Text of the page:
Boston, Russia and Islamist terror | Americas| North and South American news impacting on Europe | DW | 20.04.2013
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Boston, Russia and Islamist terror

The alleged Boston Marathon bombers came from the troubled region of Chechnya, in the Russian Caucasus. Security experts are asking whether better cooperation with Russia could have stopped them.

After the extensive investigations, followed by the death of one and ultimate arrest of the other suspect in Boston, it looks as if the brothers identified as Tamerlan and Dzhokhar Tsarnaev had ties to Islamic terror groups in their home country. The suspects came from Chechnya in Russia. This possible connection to the North Caucasus could have delicate political implications, about which no politician currently wants to speak publicly in Washington. Behind closed doors, the question is being asked as to whether the entrenched difficulties between the U.S. and Russia have obstructed urgently needed cooperation between the security authorities - and had a devastating impact in Boston.

No hasty conclusions

But Matthew Rojansky, Russia expert at the Carnegie Endowment for International Peace, a Washington think tank, warned against jumping to any conclusions: "We have to be very careful about concluding exactly what their linkages are" he said. "It may be that these are individuals who came to the United States with perfectly legitimate purposes, to study, to work as immigrants. And that they became alienated and radicalized after arriving in the United States."

Ruslan Tsarni, uncle of Boston Marathon bombing suspects Dzhokhar and Tamerlan Tsarnaev, speaks to the media (Photo: AP/Jose Luis Magana)

The brothers' uncle Ruslan Tsarni urged Dzhokhar to turn himself in

The Chechen government says that the brothers left Chechnya in childhood, then lived in Central Asia and eventually emigrated to the United States.

Nevertheless, there is the possibility that the two alleged assassins had close ties to Chechen separatist groups in Russia, Rojansky said: "If this is the case, then it makes a lot of sense for the United States to be seeking intelligence, or any useful information the Russians have."

Many open questions

Why the two brothers became radicalized, who worked with them, if there are other undiscovered terrorist cells or if Chechen Islamist terrorist groups have other plans - all of these remain open questions. An uncle of the two suspects, Ruslan Tsarni, confirmed that his nephews were Chechens like himself. "But that has nothing to do with religion," he told German news agency dpa.

US President Barack Obama talks with Russian Prime Minister Vladimir Putin during a meeting at Putin's home Novo Ogaryovo in Moscow. (Photo: EPA/SHAWN THEW/dpa)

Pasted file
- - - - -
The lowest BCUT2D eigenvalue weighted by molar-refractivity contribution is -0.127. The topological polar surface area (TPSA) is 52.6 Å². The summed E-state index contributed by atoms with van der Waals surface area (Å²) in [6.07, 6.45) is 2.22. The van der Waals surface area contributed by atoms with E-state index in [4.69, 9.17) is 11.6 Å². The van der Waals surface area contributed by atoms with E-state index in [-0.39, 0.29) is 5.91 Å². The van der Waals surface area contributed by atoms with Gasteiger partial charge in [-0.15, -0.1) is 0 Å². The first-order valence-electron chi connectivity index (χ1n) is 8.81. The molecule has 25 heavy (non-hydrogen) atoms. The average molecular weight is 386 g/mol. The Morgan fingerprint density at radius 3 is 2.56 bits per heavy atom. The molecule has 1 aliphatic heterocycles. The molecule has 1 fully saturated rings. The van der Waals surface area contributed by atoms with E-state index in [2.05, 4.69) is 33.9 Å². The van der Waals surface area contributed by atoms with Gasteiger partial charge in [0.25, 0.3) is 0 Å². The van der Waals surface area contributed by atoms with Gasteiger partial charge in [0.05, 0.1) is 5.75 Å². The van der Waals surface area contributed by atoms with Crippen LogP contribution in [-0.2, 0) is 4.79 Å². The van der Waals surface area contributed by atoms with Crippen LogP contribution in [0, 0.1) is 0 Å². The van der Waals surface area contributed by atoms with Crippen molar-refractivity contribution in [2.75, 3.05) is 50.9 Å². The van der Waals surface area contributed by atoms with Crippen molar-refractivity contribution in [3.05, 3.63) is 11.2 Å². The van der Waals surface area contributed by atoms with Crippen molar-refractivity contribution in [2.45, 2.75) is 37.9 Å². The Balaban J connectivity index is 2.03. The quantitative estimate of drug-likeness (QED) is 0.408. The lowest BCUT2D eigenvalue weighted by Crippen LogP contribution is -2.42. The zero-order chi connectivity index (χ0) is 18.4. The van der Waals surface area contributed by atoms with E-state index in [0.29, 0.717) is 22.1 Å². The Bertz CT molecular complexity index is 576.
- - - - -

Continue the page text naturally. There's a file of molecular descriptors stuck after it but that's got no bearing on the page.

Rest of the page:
Obama and Putin have not had the best relationship

Despite differences on major policy issues, Russian and U.S. security authorities have worked continuously in important matters, such as terrorism and the proliferation of nuclear weapons, security expert Joseph Wippl said in an interview with DW. Yet he believes that action is required: "The major consequence is that the FBI and the Department of Homeland Security are going to be looking more closely at places like Chechnya and Somalia and other areas that could have been radicalized."

New opportunities for cooperation?

This emergency situation may present the opportunity, as did the attacks of September 11, 2001, to reach out to Russia and to obtain comprehensive information. The fact that Russian President Vladimir Putin expressed solidarity and publicly condemned "all terrorists" could be a signal that the Russian authorities are ready to open their databases to Americans.

In return, the Americans could offer the Russians, in the case of Syria for example, their reconnaissance data. As a confidence building measure this could have a positive and tension-reducing effect on the US-Russian areas of conflict - not least on the previously widely divergent assessments of militant groups in Chechnya. "It's obviously both: There's an independence movement - or, if it is not an independence movement, then an autonomy movement - but at the same time there is a certain amount of Islamic terrorism involved," Wippl said.

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From 2009 to 2012, Americans and Russians addressed bilateral issues that were in their mutual interest pragmatically.

But then, in the prevailing opinion of American experts, the approach shifted to "all or nothing."

In particular, the "Magnitsky Act," passed by Congress in December 2012, poisoned the situation. In the wake of this law, intended to punish Russian officials for violations of human rights, 18 Russians were prohibited from entering the United States.

Does politics prevent exchange of information?

This and the preceding discussion about the suppression of the Russian democratic movement have blocked many things, Rojansky said.

He accuses President Obama of failing to take advantage of the political leeway that he previously had - possibly with disastrous effects on cooperation, including between the security authorities.

"We don't know enough to say for sure that something could have been known if we had been cooperating more closely with the Russians," Rojansky said. "If we learn that there was some type of intelligence sharing that did not happen because of politics but should have happened, then I think we have some very serious regrets and some very serious questions to ask ourselves."

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